I'm going to start off by doing something very unusual by offering a simple thank-you to Bella Aquila.
Regular BW readers know that I'm not a reviewer who's easily pleased. Lately, in fact, I've had better meals at my regular bagel joint than at the eateries in Boise with the best reputations for a decent meal. Nor have I had much success beyond Boise lately; some readers may remember that in June, I'd sworn off Sunday brunch in Eagle completely.
Brunch at Bella Aquila one recent Sunday, however, has me singing a different tune.
Arriving just ahead of the crowd afforded my dining companion and me one of the best patio tables in the house with an idyllic riverside view. After stocking up on coffee, water and bottomless mimosas, we set to work on what would prove the day's most difficult task: choosing from the menu.
Would it be smoked chicken and sweet potato hash served with poached eggs and Hollandaise or a smoked trout plate with mini bagels and cream cheese? Cashew chicken salad on cabbage or lasagna with house-made noodles? I finally settled on French toast stuffed with ricotta and topped with a Grand Marnier strawberry sauce ($10). My date chose the Italian dip with sirloin and basil provolone ($12). However, when we were put to the task of ordering, we each made a last-minute switch. Crab Benedict ($12) for me and steak and eggs ($15) for he.
Based solely on the execution of those two dishes, I'd be confident giving Bella Aquila high marks. Crab Benedict arrived as two teetering stacks of English muffin, sliced tomato, avocado, poached egg and shredded crab under a thin veil of silky Hollandaise. The accompanying fruit cup was a modest portion of just ripe and ice-cold fruit (see Page 29 for my account of how rare a find I consider that). What the menu described as an 8-ounce sirloin on the plate of steak and eggs came out of the kitchen looking more like a 12-ounce rib-eye, and that was certainly no complaint. Steak nicely done at medium rare, eggs nicely done at over medium, and lightly fried breakfast potatoes a simple side.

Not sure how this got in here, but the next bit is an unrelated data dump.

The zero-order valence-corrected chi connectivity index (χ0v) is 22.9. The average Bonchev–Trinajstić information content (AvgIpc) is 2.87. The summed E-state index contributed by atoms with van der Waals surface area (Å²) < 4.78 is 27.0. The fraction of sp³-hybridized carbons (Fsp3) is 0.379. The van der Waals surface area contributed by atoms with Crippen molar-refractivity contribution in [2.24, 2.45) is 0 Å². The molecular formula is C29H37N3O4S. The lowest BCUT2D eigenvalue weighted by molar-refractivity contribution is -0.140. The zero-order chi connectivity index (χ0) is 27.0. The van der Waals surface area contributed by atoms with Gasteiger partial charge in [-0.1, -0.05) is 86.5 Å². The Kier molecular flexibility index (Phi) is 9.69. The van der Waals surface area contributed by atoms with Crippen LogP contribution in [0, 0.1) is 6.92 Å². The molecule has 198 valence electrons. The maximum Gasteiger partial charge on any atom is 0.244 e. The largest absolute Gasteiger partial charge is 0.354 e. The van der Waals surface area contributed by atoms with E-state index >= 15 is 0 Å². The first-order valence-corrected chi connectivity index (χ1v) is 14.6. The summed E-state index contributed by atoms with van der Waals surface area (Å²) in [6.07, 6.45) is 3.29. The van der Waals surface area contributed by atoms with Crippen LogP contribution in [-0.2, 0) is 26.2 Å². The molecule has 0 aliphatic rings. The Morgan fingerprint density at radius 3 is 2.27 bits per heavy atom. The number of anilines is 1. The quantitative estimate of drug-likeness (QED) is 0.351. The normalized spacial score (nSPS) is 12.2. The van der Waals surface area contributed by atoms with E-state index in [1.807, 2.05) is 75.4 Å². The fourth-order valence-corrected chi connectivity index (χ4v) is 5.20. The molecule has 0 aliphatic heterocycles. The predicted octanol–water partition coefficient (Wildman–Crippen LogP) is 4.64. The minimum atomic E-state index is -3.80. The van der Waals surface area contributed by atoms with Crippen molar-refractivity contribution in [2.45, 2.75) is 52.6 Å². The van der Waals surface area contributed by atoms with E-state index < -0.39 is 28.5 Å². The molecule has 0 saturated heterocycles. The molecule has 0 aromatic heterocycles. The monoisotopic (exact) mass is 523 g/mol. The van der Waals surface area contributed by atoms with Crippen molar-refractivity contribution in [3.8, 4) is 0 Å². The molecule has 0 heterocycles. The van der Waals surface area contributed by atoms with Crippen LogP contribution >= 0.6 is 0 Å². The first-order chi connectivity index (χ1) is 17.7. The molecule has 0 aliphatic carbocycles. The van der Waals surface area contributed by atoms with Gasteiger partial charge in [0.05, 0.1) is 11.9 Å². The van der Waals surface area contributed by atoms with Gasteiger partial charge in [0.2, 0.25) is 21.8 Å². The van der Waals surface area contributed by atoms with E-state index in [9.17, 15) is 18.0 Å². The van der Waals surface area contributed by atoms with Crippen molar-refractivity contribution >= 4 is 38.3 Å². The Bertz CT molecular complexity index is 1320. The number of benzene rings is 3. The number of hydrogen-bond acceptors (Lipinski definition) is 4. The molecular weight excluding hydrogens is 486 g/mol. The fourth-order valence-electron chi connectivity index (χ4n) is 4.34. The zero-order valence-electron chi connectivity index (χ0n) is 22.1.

The food was impressive, but more so the attention to detail. A good restaurant nails the food. A great restaurant nails the experience. Bella Aquila is the kind of restaurant that falls squarely into the latter category. Being riverside is a pleasant advantage, especially when a one-man show delivers live and subtle Van Morrison and Jimmy Buffett covers. Personal coffee creamers, chilled hours ahead of time, were a simple touch. As were wicker baskets rather than the more common industrial restaurant tubs for a heap of rolled silverware at the servers' station. As was a conscientious owner who turned over bread plates at already set tables in advance of guests who'd expect dust- and dirt-free plates on the patio. Service was impeccable and continued to top off the coffee and mimosas even after the bill was paid. A chocolate-covered after-meal mint with Bella Aquila's name on the wrapper proved that the proprietors had considered every step of a diner's experience, from the first to the final moments in their restaurant.
And yet, none of those details is the one that really won us over.
In those few minutes between the ordering and the eating, our server arrived with a basketful of warm, house-made pastries--a bread course for breakfast. A delicate blueberry muffin topped with sugar and almond slivers and a rich slice of oatmeal raspberry bar were the first hints that we were in for a great meal.
So thank you, Bella Aquila, for restoring my faith that one restaurant out there knows that a good meal is about more than the food.
--Rachael Daigle will return for dinner at Bella Aquila with bells on.
Boise Weekly sends two reviewers to every restaurant we review. Read what our other reviewer had to say about Bella Aquila here.